|Must’ve been one of the chapters I “skimmed”|
Business schools are the reason we had the financial downturn! At least that is what this blog post* assigning culpability for our country’s financial meltdown would have you believe. Presumably this is written by a reasonable person (Joel Podolny), considering that he is a former business school dean at Yale and a former business school professor at Harvard and Standford. To be clear, he is not alone in this view but given his background, this is the article that caught my attention. You can read the article in its entirety for yourself and draw your own conclusions, but there are some outrageous claims cloaked as opinions that should not have even made it onto HBR’s website that I’ll address in the following paragraphs.
First, Podolny argues that because leadership is not taught in a quantitative fashion and is discussed at such a high level that “students are convinced that nitty-gritty work can be done without consciously considering factors such as values and ethics.” While I can only speak to Kellogg’s curriculum and value system, I find it hard to believe that this is remotely true of business schools in general. In fact, not only did Kellogg have an ethics requirement to graduate but many of the courses on management and leadership revolved around the LOYALTY and INTEGRITY of people. What I didn’t come across during my time at Kellog was any course, professor, classmate, or alumni that would even consider thinking that ANYTHING worth while could be done without values AND hard work.
Podolny’s next point asserts that potential students considering earning potential as part of the business school decision are somehow using unsound logic. He believes there exists this perception that “the MBA is, primarily, a ticket to big bucks, and doesn’t foster the fact that it is a professional degree that imposes responsibility and accountability on its holders.” The key word in that statement is professional. People obtain professional degrees to enhance their skills to enable them to excel at at their professions. I know it sounds novel but these are the facts. Professional degrees are an investment in one’s self, and I’m willing to bet that Mr Podolny does his due diligence to understand his return on investment (ROI) before buying stocks or making an offer on a home. What makes this investment any different?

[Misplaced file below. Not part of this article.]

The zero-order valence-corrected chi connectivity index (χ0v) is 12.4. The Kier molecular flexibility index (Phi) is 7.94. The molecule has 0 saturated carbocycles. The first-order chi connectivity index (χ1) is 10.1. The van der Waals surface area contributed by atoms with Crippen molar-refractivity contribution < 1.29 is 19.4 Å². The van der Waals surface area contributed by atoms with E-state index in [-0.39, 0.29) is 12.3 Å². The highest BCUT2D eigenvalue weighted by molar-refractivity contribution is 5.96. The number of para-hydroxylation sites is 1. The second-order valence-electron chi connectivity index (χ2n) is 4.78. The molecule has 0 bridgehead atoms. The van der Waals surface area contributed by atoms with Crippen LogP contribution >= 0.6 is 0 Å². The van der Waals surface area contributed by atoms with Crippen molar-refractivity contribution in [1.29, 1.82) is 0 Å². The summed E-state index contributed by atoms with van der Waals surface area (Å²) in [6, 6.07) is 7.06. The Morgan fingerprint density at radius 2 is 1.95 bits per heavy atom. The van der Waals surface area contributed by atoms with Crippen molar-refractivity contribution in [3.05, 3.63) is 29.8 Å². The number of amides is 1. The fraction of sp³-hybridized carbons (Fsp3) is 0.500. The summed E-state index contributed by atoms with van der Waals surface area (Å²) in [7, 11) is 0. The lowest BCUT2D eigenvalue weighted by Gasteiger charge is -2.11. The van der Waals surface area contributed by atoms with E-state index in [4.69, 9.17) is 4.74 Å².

The last objection that Podolny raises about business schools is their lack of contrition. The statement starts out promising:
“Look at the website of any leading business school–and you will find it basking in the achievements of its graduates. By the same logic, business schools must also accept responsibility for the harm their graduates do; express disapproval
While I don’t expect business schools to advertise the failures and missteps of its alumni, it’s not unreasonable for one to draw this conclusion. Unfortunately, I can’t say the same for what immediately follows when he implies that changes in business school curriculum can “reduce the likelihood that future graduates repeat those behaviors” exhibited by the individuals mostly closely tied to the financial crisis. I must have missed the “Taking Extreme Risks With Insufficient Reserves for Dummies” course.
So not only is Podolny’s solution to absolve students of the responsibility for their moral character, but there is not a single mention of the cultures created by the companies employing these graduates. There isn’t a single mention of compensation being tied to short-sighted corporate targets and unrealistic market expectations of infinite growth. And there is not a single mention about tightening codes of conduct for the finance professionals who haven’t suffered so much as a wrist slap after playing a key role in one of the biggest economic meltdowns in U.S. history.
Isn’t there something wrong with this picture?
*This article and many like it were written in 2009 while I was in business school, but I didn’t see this until a couple of weeks ago when it showed up in “related posts” on another article I was reading. It’s always interesting to see the conclusions people can make with limited information when there is a point they are determined to prove.